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    what kind of advance level are we talking about , it is recreational -advanced or club-advanced ? anyway if you got a mix partner that are also at a higher club level , they will know how to position them self and cover the court (mostly the front) very efficiently. but in mixed doubles the prime strategy would be you be at the back attacking and the lady at the front attacking the net. In defensive mode - the lady should be able to cover her side but anything down the centre or towards her backhand is usually for the man. If she was attacking from the back and you were at the front , then an experience female player would be able to switch by attempting a half court smash or drop where she would rush to the front.

    tips: straight drive down the line is very effective when the opponent lady is at the front.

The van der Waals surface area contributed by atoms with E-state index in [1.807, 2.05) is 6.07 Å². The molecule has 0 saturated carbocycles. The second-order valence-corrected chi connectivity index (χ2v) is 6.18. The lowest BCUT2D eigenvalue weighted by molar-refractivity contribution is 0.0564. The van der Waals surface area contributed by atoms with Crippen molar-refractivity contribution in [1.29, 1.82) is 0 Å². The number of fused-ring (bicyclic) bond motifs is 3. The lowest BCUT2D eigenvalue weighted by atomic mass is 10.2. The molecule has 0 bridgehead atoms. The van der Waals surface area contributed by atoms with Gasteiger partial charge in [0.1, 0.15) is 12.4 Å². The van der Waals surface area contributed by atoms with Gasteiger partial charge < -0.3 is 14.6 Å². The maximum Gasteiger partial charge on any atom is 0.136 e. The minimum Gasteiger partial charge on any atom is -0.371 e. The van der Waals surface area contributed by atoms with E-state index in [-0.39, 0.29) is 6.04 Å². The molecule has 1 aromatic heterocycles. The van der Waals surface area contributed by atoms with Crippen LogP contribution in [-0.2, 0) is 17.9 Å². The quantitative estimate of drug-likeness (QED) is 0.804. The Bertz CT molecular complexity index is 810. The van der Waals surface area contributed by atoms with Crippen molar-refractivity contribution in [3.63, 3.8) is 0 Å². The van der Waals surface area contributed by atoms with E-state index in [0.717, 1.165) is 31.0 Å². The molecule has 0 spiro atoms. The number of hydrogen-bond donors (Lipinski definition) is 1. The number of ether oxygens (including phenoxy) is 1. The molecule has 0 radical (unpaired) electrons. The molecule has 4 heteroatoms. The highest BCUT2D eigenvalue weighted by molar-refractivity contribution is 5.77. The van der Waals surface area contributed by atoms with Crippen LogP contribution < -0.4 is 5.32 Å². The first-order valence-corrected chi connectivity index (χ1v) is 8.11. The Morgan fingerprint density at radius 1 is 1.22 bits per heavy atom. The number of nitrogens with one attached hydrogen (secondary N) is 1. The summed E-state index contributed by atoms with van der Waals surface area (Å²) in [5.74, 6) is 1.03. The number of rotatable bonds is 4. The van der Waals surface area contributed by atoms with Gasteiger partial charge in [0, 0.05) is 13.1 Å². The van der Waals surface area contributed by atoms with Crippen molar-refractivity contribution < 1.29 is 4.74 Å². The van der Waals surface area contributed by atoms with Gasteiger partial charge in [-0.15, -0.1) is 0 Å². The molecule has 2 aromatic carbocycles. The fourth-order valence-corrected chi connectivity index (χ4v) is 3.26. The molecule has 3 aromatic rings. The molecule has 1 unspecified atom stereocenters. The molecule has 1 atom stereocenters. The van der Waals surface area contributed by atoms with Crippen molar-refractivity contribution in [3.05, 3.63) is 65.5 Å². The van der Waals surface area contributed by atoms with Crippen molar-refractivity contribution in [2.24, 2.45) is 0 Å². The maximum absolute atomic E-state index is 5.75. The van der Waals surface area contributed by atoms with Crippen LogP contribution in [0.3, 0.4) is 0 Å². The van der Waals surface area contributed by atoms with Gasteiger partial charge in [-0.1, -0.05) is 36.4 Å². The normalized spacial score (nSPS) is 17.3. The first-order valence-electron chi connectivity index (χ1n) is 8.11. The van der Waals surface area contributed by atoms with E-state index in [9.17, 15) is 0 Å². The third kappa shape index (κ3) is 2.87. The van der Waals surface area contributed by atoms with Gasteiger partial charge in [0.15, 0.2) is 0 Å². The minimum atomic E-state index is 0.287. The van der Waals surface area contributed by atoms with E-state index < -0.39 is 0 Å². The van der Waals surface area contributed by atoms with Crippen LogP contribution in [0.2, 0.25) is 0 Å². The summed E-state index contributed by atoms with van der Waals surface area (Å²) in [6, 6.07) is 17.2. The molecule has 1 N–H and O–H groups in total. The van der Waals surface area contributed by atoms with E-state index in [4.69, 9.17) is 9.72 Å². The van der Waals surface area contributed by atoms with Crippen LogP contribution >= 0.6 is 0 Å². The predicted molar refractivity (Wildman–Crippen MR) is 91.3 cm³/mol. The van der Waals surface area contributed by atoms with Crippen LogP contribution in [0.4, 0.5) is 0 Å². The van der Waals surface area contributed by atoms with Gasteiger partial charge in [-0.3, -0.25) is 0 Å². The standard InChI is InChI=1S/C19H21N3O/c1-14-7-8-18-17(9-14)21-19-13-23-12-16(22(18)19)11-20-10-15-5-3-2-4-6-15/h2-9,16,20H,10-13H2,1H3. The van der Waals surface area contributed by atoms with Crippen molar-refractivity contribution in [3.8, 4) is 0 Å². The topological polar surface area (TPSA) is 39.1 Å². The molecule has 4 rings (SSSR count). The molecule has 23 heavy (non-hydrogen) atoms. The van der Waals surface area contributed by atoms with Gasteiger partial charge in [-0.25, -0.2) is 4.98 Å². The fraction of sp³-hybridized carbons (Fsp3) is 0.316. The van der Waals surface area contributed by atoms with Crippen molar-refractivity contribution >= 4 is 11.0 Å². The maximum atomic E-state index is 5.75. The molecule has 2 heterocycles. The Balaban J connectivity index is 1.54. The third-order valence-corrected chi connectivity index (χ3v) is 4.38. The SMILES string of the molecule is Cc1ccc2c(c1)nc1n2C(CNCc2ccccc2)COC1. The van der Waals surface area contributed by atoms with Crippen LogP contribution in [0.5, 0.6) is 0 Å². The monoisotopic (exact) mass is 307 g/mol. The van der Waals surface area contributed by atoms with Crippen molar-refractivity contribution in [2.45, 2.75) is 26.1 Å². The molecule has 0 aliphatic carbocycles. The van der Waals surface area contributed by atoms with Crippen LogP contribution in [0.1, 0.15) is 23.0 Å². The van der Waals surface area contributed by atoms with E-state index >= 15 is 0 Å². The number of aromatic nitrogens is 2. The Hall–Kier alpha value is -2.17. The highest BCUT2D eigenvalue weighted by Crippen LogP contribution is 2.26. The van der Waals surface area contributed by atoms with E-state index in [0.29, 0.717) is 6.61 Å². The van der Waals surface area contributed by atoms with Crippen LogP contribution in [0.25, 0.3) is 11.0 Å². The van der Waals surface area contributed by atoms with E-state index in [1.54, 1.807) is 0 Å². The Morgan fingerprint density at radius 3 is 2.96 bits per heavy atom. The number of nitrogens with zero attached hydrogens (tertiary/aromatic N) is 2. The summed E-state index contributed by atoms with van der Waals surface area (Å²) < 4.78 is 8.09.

mid-court shots are effective as well (especially when returning serve)
    avoid clear the shuttle and if you have to aims towards the gents backhand.
    X-court clear is a no-no
    everything should be tight and fast as the other lady is at the front thus less time for her to react
    diagonal smash to the lady hip (left side if right handed) is ++ ..but if your smash is not as fast and steep than a straight smash would be more appropriate

    I cant think of anymore off top of my head ..it would all come back to me when I get on court and get into the situation

    stick to those tips and it should get you a few more points in XD

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    Quote Originally Posted by MSeeley View Post
    Phil:
    I believe tactics CAN be taught, but they require that a player is NOT on "auto pilot" in a match. The player must be thinking on court, during rallies, before playing shots, making decisions, talking tactics with the partner etc.
    Hi Matt, "thinking" is something I'd been pondering about quite a bit recently. How much thinking is enough? I'd start a new thread on this topic, and post my thinking...

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    Quote Originally Posted by staiger View Post